published
subject
keywords
risk factor, hip fracture, men, women, middle age
in
Osteoporosis International
volume
16
issue
Sep22
pages
2185 - 2194
publisher
Springer
external identifiers
  • wos:000233997600096
  • pmid:16177836
  • scopus:29044437991
ISSN
1433-2965
DOI
10.1007/s00198-005-2006-1
language
English
LU publication?
yes
id
48e7a7df-a440-40fa-a62c-104f87035d0b (old id 143497)
alternative location
http://www.ncbi.nlm.nih.gov/entrez/query.fcgi?cmd=Retrieve&db=PubMed&list_uids=16177836&dopt=Abstract
date added to LUP
2007-07-23 16:34:36
date last changed
2017-10-01 04:34:07
@article{48e7a7df-a440-40fa-a62c-104f87035d0b,
  abstract     = {Knowledge about subjects who sustain hip fractures in middle age is poor. This study prospectively investigated risk factors for hip fracture in middle age and compared risk factors for cervical and trochanteric hip fractures. The Malmo Preventive Project consists of 22,444 men, mean age 44 years, and 10,902 women, mean age 50 years at inclusion. Baseline assessment included multiple examinations and lifestyle information. Follow-up was up to 16 years with regard to occurrence of fracture. One hundred thirty-five women had one low-energy hip fracture each, 93 of which were cervical and 42 trochanteric. One hundred sixty-three men had 166 hip fractures, of which 81 were cervical and 85 trochanteric. In the final Cox regression model for women, the risk factors with the strongest associations with hip fracture were diabetes (risk ratio (RR) 3.89, 95% confidence interval (CI) 1.69-8.93, p=0.001) and poor self-rated health (RR 1.74, 95% CI 1.22-2.48, p=0.002). A history of previous fracture (RR 4.76, 95%CI 2.74-8.26, p=0.0001) was also a significant risk factor. In men, diabetes had the strongest association with hip fracture (RR 6.13, 95%CI 3.19-11.8, p=0.001). Smoking (RR 2.20, 95%CI 1.54-3.15, p=0.001), high serum gamma-glutamyl transferase (RR 1.84, 95%CI 1.50-2.26, p=0.001), poor self-rated health (RR 1.49, 95%CI 1.06-2.10, p=0.02) and reported sleep disturbances (RR 1.52, 95%CI 1.03-2.27, p=0.04) were other significant risk factors. The strongest risk factor for hip fracture for both women and men in middle age was diabetes. Many risk factors were similar for men and women, although the risk ratio differed. The risk factor pattern for cervical versus trochanteric fractures differed in both men and women. The findings indicate that those suffering a hip fracture before the age of 75 have a shorter life expectancy, suggesting that hip fractures affect the less healthy segment of the population.},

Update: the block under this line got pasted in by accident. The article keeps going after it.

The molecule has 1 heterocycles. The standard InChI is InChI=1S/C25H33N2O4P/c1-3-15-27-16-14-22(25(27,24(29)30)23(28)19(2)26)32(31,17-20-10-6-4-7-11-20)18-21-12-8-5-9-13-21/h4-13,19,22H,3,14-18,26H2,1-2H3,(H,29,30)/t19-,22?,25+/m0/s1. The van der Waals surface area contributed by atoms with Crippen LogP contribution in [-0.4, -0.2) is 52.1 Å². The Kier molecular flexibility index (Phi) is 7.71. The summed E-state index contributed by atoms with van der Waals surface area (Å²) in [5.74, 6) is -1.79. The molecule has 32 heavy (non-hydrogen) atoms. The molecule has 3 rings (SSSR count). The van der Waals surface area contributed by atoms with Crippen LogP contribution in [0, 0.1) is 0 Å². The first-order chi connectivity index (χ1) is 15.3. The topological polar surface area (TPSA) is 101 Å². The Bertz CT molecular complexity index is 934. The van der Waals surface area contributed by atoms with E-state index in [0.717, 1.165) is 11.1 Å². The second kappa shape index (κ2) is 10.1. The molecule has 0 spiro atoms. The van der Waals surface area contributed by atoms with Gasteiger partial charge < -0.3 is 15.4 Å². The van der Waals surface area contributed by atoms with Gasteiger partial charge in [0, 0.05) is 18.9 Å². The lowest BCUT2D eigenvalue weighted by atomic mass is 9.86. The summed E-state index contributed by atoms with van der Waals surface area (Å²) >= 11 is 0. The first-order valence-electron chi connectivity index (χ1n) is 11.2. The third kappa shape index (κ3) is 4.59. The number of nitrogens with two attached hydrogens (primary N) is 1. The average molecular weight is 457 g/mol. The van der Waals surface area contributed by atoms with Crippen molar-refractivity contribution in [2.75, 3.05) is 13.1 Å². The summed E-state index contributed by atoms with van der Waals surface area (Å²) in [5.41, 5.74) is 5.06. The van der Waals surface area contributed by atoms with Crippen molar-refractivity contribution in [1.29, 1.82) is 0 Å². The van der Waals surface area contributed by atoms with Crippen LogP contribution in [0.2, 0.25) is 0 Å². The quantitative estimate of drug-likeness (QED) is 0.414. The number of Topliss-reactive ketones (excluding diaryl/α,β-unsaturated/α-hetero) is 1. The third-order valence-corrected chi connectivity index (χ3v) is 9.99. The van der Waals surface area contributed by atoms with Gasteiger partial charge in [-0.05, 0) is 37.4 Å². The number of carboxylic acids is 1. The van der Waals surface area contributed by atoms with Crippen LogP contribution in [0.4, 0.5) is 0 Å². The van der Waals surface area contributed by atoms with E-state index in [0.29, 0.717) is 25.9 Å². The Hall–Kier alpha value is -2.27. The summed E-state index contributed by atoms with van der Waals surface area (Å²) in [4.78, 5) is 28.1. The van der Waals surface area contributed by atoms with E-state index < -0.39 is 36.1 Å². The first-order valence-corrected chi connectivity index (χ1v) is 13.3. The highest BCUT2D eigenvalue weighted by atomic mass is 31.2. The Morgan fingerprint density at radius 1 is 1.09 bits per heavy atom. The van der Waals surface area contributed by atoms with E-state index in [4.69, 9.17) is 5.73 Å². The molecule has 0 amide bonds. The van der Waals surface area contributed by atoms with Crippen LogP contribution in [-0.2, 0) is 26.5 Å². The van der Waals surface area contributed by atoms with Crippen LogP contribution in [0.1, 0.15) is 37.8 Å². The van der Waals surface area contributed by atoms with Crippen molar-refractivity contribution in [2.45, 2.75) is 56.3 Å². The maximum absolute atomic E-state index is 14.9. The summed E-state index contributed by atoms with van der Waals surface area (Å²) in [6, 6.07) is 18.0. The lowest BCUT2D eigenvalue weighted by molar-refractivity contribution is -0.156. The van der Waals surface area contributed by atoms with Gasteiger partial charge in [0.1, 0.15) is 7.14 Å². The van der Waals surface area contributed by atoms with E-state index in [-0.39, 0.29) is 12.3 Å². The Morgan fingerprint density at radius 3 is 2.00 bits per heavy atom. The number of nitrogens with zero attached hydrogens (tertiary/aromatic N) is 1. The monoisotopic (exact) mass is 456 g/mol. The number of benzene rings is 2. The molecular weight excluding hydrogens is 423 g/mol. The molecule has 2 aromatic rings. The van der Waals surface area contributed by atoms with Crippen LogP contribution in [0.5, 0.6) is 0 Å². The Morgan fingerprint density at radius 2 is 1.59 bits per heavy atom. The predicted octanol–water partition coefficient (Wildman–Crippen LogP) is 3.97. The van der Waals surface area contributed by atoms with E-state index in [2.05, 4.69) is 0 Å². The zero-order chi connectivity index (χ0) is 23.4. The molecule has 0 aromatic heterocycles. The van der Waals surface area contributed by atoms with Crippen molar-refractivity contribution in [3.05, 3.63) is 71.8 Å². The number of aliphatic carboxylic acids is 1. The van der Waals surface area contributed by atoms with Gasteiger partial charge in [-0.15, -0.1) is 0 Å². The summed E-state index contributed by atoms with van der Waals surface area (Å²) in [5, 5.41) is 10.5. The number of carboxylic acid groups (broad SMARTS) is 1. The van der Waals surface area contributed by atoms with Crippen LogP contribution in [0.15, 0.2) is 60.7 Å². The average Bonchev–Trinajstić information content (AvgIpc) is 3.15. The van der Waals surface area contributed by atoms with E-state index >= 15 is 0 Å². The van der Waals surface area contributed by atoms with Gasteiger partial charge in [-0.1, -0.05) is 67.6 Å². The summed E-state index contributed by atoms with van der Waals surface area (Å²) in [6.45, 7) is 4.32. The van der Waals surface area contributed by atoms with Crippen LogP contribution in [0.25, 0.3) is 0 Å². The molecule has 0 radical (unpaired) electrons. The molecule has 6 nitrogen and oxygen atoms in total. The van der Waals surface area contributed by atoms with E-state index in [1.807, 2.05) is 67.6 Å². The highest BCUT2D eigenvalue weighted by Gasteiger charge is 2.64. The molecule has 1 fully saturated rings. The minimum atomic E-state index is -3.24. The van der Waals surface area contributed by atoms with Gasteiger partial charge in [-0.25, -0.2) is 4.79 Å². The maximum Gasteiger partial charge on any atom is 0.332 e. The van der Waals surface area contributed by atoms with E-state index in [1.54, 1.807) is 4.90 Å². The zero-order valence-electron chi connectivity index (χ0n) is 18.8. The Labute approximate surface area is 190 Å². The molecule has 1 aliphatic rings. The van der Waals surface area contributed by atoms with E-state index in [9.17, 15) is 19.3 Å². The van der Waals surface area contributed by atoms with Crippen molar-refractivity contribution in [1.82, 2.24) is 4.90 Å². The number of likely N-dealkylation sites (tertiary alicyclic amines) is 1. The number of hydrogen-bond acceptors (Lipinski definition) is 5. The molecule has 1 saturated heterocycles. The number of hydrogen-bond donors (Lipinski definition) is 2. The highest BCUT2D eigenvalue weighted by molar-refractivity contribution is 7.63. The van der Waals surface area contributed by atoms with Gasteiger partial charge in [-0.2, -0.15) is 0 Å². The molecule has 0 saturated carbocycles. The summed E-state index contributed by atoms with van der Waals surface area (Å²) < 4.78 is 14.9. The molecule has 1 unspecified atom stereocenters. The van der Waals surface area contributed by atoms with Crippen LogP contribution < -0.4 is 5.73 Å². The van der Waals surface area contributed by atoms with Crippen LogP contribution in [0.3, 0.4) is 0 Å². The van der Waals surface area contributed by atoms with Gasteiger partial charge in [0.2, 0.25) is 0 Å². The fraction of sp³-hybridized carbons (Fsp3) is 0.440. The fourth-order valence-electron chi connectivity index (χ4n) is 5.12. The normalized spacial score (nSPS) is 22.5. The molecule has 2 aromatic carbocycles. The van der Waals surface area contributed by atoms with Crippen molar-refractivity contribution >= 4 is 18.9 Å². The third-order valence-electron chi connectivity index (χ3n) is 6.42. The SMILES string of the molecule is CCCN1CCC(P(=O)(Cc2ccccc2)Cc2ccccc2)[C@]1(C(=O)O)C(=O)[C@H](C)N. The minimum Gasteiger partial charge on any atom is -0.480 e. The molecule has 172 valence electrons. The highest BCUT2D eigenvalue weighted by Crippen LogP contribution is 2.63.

author       = {Holmberg, Anna H and Johnell, Olof and Nilsson, Peter and Nilsson, Jan-Åke and Berglund, Göran and Åkesson, Kristina},
  issn         = {1433-2965},
  keyword      = {risk factor,hip fracture,men,women,middle age},
  language     = {eng},
  number       = {Sep22},
  pages        = {2185--2194},
  publisher    = {Springer},
  series       = {Osteoporosis International},
  title        = {Risk factors for hip fractures in a middle-aged population: a study of 33,000 men and women.},
  url          = {http://dx.doi.org/10.1007/s00198-005-2006-1},
  volume       = {16},
  year         = {2005},
}